“Roberto Alomar, arguably one of the greatest second basemen to ever play the game didnâ€™t garner the necessary 75% of voters needed.
I donâ€™t get it.”
Before I begin, I mean what follows to be in no way a slight on the career of Andre Dawson.Â When I was growing up, Dawson was one of the first players who didnâ€™t play in my hometown that I became aware of.Â I loved watching his power. Â It was an incredible sight when he uncorked that cannon of an arm.Â He retired in 1996, and, knowing that he was a borderline Hall-of-Fame candidate, I waited patiently for the day that he would take his rightful place in Cooperstown.
This past Tuesday, that day came.Â The Baseball Writers of America voted to elect Andre Dawson to the Hall of Fame.Â The only problem?Â He went in alone.
I donâ€™t get it.
As a Yankee fan, Alomarâ€™s unique combination of speed, power, and defense terrified me.Â Rightfully so.Â In his seventeen seasons, Alomar batted .314 against New York.Â He amassed a .375 OBP, knocked 148 hits, scored 89 runs, knocked in 67, and popped 32 doubles.Â His success against the Yankees was a microcosm for the type of achievement that characterized Alomarâ€™s entire career.
Over seventeen seasons, Alomarâ€™s numbers speak for themselves: .300 batting average, .371 OBP, 2724 hits, 1508 runs, 210 HR, 504 doubles, 1134 RBI, and 474 SB.Â On top of all that, Alomar was voted to twelve All-Star games.Â He won ten Gold Gloves, four Silver Sluggers, and two World Series titles.Â In 1999, Roberto Alomar led the American League with 138 runs scored.Â For a decade, Alomar was the best second baseman in baseball.
Take a look at how Alomar stacks up against his historical peers.Â Some of the recent second basemen inducted into the Hall of Fame are Ryne Sandberg, Joe Morgan, and Rod Carew.Â Sandberg retired after the 1997 and was inducted in 2005.Â Compared with Alomar, in 16 seasons, Sandberg only accrued more homers (282), while totaling a lower batting average (.285) and OBP (.344), less hits (2386), runs (1318), RBI (1061), doubles (403), and stolen bases (344).Â In 19 seasons, Carew, a first-ballot Hall-of-Famer, built up a higher batting average (.328), OBP (.393), and number of hits (3053), but he accumulated less runs (1424), homers (92), doubles (445), RBI (1015), and stolen bases (187).Â In his twenty-two seasons, Morgan surpassed Alomar in runs (1650), homers (268), stolen bases (689), and OBP (.392), while falling short in the categories of batting average (.271), total hits (2517), doubles (449), and RBI (1133).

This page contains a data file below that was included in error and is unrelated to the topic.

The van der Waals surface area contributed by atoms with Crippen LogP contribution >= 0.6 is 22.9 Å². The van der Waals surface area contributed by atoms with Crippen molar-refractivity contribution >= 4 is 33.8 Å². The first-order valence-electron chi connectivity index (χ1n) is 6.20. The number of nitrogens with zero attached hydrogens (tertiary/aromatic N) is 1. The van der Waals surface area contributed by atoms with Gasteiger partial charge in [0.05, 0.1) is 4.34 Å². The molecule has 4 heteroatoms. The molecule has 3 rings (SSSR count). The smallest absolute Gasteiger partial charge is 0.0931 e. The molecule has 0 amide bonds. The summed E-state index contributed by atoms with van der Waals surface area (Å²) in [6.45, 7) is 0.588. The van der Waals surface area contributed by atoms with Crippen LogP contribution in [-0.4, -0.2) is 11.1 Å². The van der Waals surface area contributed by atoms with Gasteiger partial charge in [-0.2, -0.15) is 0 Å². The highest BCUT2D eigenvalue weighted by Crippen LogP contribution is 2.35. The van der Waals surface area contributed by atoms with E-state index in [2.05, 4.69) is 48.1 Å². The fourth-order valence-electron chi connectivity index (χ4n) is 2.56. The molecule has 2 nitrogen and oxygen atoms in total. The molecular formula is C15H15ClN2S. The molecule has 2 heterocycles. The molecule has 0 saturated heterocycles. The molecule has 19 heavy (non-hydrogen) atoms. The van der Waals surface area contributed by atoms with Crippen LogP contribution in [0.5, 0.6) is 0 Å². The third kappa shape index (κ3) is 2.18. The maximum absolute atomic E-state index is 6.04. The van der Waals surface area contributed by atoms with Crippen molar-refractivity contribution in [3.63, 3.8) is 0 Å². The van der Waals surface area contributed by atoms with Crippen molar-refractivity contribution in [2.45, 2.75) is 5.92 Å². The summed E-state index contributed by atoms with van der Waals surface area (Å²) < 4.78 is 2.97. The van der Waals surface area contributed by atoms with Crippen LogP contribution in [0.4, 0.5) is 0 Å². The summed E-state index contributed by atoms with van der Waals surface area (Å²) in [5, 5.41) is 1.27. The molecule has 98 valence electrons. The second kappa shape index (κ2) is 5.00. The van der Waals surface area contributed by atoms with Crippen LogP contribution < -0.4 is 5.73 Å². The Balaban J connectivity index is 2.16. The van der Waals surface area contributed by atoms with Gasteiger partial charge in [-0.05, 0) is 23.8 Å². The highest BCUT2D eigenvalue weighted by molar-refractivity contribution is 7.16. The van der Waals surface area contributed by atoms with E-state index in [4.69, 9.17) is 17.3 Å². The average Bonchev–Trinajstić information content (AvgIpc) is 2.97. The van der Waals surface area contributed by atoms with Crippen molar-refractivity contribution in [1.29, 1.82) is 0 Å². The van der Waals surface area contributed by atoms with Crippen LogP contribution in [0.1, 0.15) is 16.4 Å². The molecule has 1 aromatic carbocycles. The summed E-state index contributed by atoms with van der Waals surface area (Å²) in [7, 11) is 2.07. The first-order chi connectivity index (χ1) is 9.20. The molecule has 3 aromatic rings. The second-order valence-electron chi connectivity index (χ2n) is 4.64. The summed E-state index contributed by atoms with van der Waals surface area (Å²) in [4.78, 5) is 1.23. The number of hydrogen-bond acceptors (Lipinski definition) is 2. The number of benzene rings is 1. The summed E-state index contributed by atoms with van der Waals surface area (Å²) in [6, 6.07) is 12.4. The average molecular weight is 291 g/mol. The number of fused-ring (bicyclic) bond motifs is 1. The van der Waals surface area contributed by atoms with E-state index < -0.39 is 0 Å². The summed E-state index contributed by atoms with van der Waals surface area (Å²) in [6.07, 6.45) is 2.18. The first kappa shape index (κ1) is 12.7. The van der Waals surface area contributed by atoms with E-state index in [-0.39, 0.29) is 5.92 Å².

To this argument, I submit Bill Mazeroski.Â Alomar far exceeds Mazeroski in all categories: .260 average, .299 OBP, 2016 hits, 769 runs, 138 HR, 294 doubles, 853 RBI, and 27 stolen bases.Â Mazeroski may have won a World Series game with a home run, but he never won an MVP.Â Yet, after waiting 29 years, he can add â€œHall-of-Fame baseball playerâ€ to his rÃ©sumÃ©.Â Roberto Alomar canâ€™t.
Maybe the incident where Alomar spit on umpire John Hirschbeck blocks the second basemanâ€™s path to Cooperstown?Â However, men of questionable ethics and character proudly line the venerable walls of the Hall of Fame.Â Ty Cobb, who received more votes than any other man on the inaugural Hall of Fame ballot, was a dyspeptic and violent bigot, equally famous for using his spikes to tear up the shins and calves of opposing middle infielder as he was for his excellence as a ball player.Â Juan Marichal, often touted as a bastion of pitching excellence, beat an opposing pitcher with a bat a la Robert DeNiro in The Untouchables.
To paraphrase Denzel Washington in Philadelphia, explain this to me like Iâ€™m a five year old.Â Roberto Alomar is generally agreed to be one of the greatest second basemen of all time.Â His career numbers exist on a level either equal to or above those of Hall-of-Famers who played his position.Â Yet, he falls short of the Hall by less than 2% of the votes?
Ultimately, Iâ€™m sure Alomar will make it to Cooperstown.Â He just shouldnâ€™t have to wait 29 years to do so.